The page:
to Fort Thompson via tankers. Gas on the platform now has two variants
of use: a) as fuel gas for power and pump stations supply; b) as product
for export to Fort Thompson (via tankers) or to the third-parties in
vicinity of Gazelle area.
FPSO is a floating production storage and offloading vessel for oil
and gas processing in offshore conditions. The vessel moors with a turret
in production area and connects to the manifold via flexible risers. It may
carry different process facilities (Bhuj 2004). In this particular case, it
carries production separation system, water treatment module, gas
treatment module, different utilities (power system, water makers,
communication systems, etc), and accommodation module. FPSO is
constructed in order to provide long-term production and its tank
capacity is 150,000 bbl.
Production separation system comprises two stages 3-phase
vertical separator, which allow gathering of three separate fluids: water,
gas, and condensate. This separator operates two pressures: high, and
low.

Two-stage

system

provides

separation

by

reducing

pressure

gradually and saving high value hydrocarbons in condensate. On the 1 st


stage, gas separates from oil (condensate) and water, and goes to the
compressor and further to export; meanwhile, condensate and water
pass to the next stage. On the 2nd stage oil condensate is completely
separated from water and flows to the storage, water passes to the water
treatment module (Sevan Marine ASA 2014).
Water treatment module is represented by hydrocyclones. HyCys is
very popular solution due to high effectiveness, compact size, and
moderate cost. They are used for treating water from hydrocarbons
remained after separation. Environmental regulations require water to be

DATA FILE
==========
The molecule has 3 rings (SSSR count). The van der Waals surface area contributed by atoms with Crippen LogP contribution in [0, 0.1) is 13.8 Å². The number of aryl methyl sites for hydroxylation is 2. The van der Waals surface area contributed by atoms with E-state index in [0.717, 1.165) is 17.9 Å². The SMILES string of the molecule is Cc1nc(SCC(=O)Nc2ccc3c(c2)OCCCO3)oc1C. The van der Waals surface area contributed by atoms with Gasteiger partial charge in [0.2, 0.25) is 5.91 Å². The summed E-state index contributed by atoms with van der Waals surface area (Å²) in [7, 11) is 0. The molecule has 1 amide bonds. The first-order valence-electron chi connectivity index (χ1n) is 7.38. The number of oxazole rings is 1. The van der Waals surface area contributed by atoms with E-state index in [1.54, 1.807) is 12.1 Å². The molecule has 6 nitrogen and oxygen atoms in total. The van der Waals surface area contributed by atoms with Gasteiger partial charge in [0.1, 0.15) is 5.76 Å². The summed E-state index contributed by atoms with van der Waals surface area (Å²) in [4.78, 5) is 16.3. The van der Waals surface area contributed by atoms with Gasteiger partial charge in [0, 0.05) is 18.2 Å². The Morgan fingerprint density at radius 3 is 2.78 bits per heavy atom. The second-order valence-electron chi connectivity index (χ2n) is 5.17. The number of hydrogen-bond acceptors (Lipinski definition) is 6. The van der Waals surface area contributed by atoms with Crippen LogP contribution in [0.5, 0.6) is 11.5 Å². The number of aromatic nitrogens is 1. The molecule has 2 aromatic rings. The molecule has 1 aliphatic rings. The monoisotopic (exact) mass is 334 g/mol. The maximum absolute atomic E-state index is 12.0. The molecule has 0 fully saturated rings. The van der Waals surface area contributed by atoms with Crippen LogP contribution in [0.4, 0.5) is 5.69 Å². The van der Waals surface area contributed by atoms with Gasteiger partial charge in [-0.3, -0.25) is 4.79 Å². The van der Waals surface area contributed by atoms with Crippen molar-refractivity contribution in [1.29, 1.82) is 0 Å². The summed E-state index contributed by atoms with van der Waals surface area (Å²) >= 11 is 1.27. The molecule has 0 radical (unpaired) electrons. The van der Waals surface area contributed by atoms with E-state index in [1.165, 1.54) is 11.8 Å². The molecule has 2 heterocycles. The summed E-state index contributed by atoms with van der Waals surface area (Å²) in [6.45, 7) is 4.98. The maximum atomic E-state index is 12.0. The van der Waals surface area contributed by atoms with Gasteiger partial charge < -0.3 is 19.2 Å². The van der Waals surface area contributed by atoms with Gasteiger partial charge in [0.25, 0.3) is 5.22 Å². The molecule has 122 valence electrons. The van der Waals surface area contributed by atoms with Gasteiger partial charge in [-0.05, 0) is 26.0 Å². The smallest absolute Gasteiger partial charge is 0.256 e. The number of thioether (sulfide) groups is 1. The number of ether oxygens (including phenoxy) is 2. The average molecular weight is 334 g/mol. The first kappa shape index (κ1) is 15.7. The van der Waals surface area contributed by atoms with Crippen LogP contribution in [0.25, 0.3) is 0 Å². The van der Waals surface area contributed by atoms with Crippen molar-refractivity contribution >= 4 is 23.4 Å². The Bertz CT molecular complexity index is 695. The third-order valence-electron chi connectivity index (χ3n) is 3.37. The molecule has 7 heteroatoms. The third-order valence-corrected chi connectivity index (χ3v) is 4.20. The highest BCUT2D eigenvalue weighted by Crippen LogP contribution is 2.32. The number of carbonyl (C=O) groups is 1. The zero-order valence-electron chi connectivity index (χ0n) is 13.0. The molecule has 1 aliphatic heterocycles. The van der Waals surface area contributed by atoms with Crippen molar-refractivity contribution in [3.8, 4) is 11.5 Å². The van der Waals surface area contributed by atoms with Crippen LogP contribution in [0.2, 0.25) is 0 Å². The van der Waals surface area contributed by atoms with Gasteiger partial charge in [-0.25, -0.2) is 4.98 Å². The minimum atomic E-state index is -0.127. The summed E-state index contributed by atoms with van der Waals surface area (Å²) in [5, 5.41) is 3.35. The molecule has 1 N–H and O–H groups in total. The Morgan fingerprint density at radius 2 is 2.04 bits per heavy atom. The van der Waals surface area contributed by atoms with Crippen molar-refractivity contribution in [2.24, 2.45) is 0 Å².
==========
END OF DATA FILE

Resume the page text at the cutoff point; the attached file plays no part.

treated to meet the appropriate value of 15 mg/l to 50 mg/l monthly for
offshore in case of discharge in the sea (Saravanakumar 2014). In

particular, the FPSO discharges produced and treated water into the sea
as all the FPSOs do.
Gas treatment module represents adsorption dehydration unit that
used for gas dehydration. It helps a) to remove some of the heavy
hydrocarbons to reduce their condensation in the pipeline and b) to
remove acid gases such as H2S and CO2 (in this case, the amount of
contaminants is quite low).
Additional equipment and utilities refer to subsea trees and flexible
risers and 6 pipelines, mooring turret and manifold. Flexible risers and
pipelines control gas and condensate transportation from well tree to
manifold and further to the FPSO or Gazelle facilities. Mooring turret
helps to maintain FPSO in stable position and allow fast and safe
disconnection

because

of

harsh

conditions

or

emergency. Subsea

manifold connects fluids from all ten wells in one stream to transport it to
FPSOs separation facilities.
Flow scheme of layout is represented in Appendix 1.
The next table represents approximate cost of all the equipment
needed.
Component
FPSO (constructed) CAPEX
Subsea wells
Pipelines CAPEX
Shuttle tanker
SBM

Cost, mm$
225
65
1 $/km
0.15 $/day
25
Total

Quantity

Total cost,

1
10
205
6570
1

mm$
225
650
205
985.5
25
2090.5

Table 3. Approximate cost of Floating Concept


Detailed economic evaluation is in Appendix 2.
2.2.

The Anchored Development Concept Review

The Anchored Development concept refers to the most common


way of field development and represents the following: rig provides
drilling operations each year up to the last well will be drilled (subsea
operations in the 5 km area); 10 subsea wells are connected to the
manifold; gas passes through riser to the platforms top facilities. Gazelle
platform already has separation system (2 stages 3-phase separator and